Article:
World NTD Day 2020
#BeatNTDs: For good. For all
Thursday 30 January marks the first World NTD Day
Neglected Tropical Diseases threaten more than 1,5 billion people living in the poorest and most marginalised communities worldwide. LSTM is one of the more than 250 organisations which have signed up to mark this day to raise awareness and mobilise greater attention, action, and investment to ensure progress continues to be made in combatting these debilitating diseases.
LSTM is at the forefront of Neglected Tropical Diseases (NTDs) research and works to identify critical bottlenecks in the field of NTDs through its research and implementation activities, whilst evaluating alternative strategies to overcome the existing barriers and to improve strategies for their control and elimination.
LSTM focuses on a multidisciplinary approach to NTDs building on the particular strengths of its academic departments. This draws together a broad range of existing NTD expertise and creates new areas for collaborative programmes across LSTM.
LSTM’s Centre for Neglected Tropical Diseases (CNTD) continued their key role in the implementation of control and elimination NTD programmes with a new £15m three-year award from DFID’s Accelerating the Control and Elimination of Neglected Tropical Disease (ASCEND) programme targeting five of the worst NTDs: lymphatic filariasis, onchocerciasis, schistosomiasis, visceral leishmaniasis and trachoma in 25 of the world’s poorest countries.
World NTD Day Seminar
On the eve of the first ever World NTD Day, the seminar showcased LSTM’s newly expanded Centre for Neglected Tropical Diseases with speed talks to illustrate the breadth of translational research and impacts of our neglected tropical disease activities.
The discovery and development of A·WOL’s first candidate selected anti-wolbachial drug, a re-purposed macrolide ABBV-4083 (TylaMac), was published in Science Translational Medicine and has successfully completed Phase I testing in humans and is now progressing to Phase II testing in DRC in partnership with Abbvie and DNDi.
The highly selective anti-wolbachial drug, AWZ1066 was published in the Proceedings of the National Academy of Science and is undergoing formal pre-clinical development through MRC DPFS funding in partnership with Eisai.
Other publications include our collaboration with AstraZeneca’s High-Throughput Screening Group to screen 1.3m compounds from AZ’s collection in just 10 weeks generating 20,000 hits and 9 chemical series with rapid and potent anti-wolbachial activity as published in Nature Communications.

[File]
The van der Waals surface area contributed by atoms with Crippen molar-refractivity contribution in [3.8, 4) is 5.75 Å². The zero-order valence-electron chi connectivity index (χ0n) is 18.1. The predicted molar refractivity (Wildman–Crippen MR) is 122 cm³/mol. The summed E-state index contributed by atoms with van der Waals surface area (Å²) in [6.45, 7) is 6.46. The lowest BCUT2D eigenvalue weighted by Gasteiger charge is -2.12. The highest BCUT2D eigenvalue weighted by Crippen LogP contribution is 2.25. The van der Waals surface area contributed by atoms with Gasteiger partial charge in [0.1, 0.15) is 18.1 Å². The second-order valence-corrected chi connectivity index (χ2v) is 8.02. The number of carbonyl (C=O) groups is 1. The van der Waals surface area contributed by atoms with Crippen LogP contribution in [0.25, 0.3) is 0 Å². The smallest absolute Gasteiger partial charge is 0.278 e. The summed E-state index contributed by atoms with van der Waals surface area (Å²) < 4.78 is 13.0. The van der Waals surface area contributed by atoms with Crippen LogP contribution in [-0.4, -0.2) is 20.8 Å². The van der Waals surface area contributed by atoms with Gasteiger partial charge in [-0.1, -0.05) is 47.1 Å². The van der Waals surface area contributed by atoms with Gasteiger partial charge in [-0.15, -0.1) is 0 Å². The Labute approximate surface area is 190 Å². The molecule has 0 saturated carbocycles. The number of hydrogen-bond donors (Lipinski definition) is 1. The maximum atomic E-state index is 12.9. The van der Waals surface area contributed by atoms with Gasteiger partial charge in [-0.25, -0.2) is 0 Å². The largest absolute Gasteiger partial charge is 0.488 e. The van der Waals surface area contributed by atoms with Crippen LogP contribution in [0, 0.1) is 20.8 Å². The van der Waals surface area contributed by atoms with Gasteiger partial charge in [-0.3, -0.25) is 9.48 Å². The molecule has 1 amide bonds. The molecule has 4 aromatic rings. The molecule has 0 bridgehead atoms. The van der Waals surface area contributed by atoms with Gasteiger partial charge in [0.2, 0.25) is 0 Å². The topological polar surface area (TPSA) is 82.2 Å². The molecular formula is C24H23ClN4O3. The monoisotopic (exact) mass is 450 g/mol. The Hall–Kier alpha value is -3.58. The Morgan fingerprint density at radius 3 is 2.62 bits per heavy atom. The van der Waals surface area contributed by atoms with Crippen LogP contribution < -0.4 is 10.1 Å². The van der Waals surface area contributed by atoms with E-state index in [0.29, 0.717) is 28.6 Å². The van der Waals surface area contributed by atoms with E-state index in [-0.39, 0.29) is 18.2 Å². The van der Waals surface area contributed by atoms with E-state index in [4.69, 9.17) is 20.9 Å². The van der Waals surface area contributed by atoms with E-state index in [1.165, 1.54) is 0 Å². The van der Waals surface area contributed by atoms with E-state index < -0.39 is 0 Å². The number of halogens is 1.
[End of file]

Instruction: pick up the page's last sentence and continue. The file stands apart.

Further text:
A·WOL is also working to identify the targets of our new drugs and to understand the mode-of-action of our new rapid-kill compounds with the aim to further reduce the treatment regimens for onchocerciasis and lymphatic filariasis.
A new focus on genital schistosomiasis in women and men
As part of expanded workplans of COUNTDOWN, it has recently drawn attention to female genital schistosomiasis (FGS) in Ghana and for health systems to adapt and respond appropriately.
Using a qualitative method approach, community members and associated health workers were interviewed to find widespread misconceptions about FGS. The signs and symptoms of this disease were confused with other sexually transmitted infections such that adolescent girls who reported with vaginal discharge and itching were often stigmatised by health workers for promiscuity, which left their FGS incorrectly managed.
Looking to the future, integration of praziquantel treatment within sexual and reproductive health services in primary health care services may raise the profile of this unrecognised condition and provide guidelines for its treatment.
Urogenital schistosomiasis is caused by infection with Schistosoma haematobium, an important parasitic disease in sub-Saharan Africa and is well-known to cause significant damage to the urinary tract.
This aspect of disease gives rise to either female genital schistosomiasis (FGS) or male genital schistosomiasis (MGS), where eggs of the parasite damage the internal or external genitalia. To draw international attention on this aspect of disease, several LSTM staff assisted COR-NTD to hold a discussion workshop in Liverpool, to assess its importance with HIV infection, cervical cancers and women’s wellbeing in general.
With regard to MGS, a systematic review of cases reported across the globe has been conducted by PhD student Dr Seke Kayuni, a research clinician from Malawi. Many adult fishermen who are on antiretroviral therapy exhibit classic MGS where eggs of S. haematobium can be found in semen, as well as cause overt damage to tissues. Since all current diagnostics in use for MGS are imperfect, it is important to take an integrated diagnostic approach to better manage MGS patients.